Hideshi explains that the brain has two extremes: the structured thinking, which is very logical thinking versus the very intuitive and chaotic thinking. One side is focused while the other is all about exploration. The ideal balance between structured and chaos thinking is peaked at the sweet spot of Structured Chaos Mode, right on top. But this position is like a volatile ball that rolls in either direction, depending upon the individual’s inherent nature. To keep it balanced at the peak, you need to do something radical. From Hideshi’s experience the profile of moving from chaos to logical thinking to strike the structured/chaos balance, is wrong.

If the highest form of creativity is at the structured chaos mode, how can we manage it?

Technically there are two ways to manage it, first way: go back and forth between logical and chaos thinking, till you achieve the peak. Example, say I ask you to innovate a pen and present it to the red dot jury in one hour’s time. And after you do that, now I ask you again innovate the pen, but his time, I give you a day for it. The first day is to draw inspiration; the second day is to create some structures and ideas etc, till finally you give me the design. So stimulating the brain between the chaos and logic thinking, will peak your creativity to the structured – chaos mode.

The second way is to use a formula or some data analysis, example market size or market tastes for pens as a reference, and then combine it by drawing some beautiful lines that ultimately lead you draw some innovative features for the pen. So you make your brain use the logical and the intuitive side, at the same time. And thus you can hit the sweet spot. But in reality, you need to do diagram and you need to doodle to hit the sweet spot. Diagrams are something simple, something logical, and something visual. Draw the diagram and your brain goes to the logical side without being too intuitive, now to balance this you need to doodle. And this stimulates the creative brain.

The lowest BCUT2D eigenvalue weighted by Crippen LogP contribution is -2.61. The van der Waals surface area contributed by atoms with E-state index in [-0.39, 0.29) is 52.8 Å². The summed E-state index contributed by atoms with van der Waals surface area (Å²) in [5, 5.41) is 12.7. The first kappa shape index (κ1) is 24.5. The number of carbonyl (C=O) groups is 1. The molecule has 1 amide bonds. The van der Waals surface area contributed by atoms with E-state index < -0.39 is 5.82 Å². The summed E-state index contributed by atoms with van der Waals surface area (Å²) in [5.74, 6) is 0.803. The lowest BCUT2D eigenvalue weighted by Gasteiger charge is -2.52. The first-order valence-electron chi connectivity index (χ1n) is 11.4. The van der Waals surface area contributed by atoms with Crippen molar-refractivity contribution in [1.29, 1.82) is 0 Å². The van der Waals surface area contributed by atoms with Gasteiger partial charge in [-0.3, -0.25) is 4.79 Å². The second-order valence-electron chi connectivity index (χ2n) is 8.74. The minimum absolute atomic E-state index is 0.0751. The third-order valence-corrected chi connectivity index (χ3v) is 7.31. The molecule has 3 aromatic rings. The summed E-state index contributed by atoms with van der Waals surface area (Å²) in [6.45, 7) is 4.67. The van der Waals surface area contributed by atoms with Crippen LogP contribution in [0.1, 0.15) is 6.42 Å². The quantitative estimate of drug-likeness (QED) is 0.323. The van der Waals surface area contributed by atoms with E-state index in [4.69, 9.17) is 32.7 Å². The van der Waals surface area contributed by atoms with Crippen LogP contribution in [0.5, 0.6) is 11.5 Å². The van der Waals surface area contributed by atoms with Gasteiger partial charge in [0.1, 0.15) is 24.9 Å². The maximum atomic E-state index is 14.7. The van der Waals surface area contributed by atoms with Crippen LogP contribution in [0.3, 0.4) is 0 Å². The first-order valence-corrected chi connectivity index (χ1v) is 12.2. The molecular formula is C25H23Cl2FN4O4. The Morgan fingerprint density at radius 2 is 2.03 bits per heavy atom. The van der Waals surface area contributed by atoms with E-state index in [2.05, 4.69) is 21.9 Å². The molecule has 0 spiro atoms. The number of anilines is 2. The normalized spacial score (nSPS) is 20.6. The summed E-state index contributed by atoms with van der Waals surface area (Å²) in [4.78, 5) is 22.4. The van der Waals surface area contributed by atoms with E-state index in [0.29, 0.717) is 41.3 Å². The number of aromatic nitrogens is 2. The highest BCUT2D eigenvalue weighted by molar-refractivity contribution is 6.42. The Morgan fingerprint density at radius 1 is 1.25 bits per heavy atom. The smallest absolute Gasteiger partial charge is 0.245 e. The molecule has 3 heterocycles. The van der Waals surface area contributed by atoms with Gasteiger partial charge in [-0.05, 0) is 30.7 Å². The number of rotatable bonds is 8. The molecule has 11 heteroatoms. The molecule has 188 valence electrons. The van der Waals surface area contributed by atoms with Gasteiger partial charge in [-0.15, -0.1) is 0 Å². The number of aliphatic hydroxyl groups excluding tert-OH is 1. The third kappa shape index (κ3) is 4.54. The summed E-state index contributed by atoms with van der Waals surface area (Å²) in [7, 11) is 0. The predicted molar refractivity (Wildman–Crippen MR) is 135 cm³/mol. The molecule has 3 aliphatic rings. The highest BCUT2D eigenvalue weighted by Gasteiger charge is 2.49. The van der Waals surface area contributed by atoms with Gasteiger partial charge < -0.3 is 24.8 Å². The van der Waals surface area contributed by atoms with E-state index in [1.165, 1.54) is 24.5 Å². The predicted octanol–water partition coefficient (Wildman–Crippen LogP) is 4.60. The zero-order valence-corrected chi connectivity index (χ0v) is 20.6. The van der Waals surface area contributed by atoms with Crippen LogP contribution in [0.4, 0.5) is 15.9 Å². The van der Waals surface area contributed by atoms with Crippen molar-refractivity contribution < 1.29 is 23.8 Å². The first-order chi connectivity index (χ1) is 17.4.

So intentionally use diagram and doodling to keep creativity on the top. If you really want to have the highest level of creativity especially for a new idea or concept you don’t have to have the skill for drawing beautiful pictures, someone else can draw it for you. And the good thing is you don’t have to learn too many logical things either.

Since Hideshi is an innovator, I had to ask him…what is innovation?

Formula for Innovation : !? – ? = !

What – Oh this is the reason = Aha!

This is what Yanko Design is!

Innovation is all about creating new behaviors and new values for people. For example the USB Dongle. It created a new value of keeping your data on a small stick that was portable and new behavior, as in attachment to your data, sharing it with people and friends. In 1999 Hideshi came up with the idea for a client, of adding a tangible feeling for your data (he called it the sneak-kernet), we had that feeling for the floppy disk or the CD but it was time to move on to something different but no one agreed with him. At that time everyone thought that everything was going to be on the Internet and wireless so a cloud storage medium would have more value than this.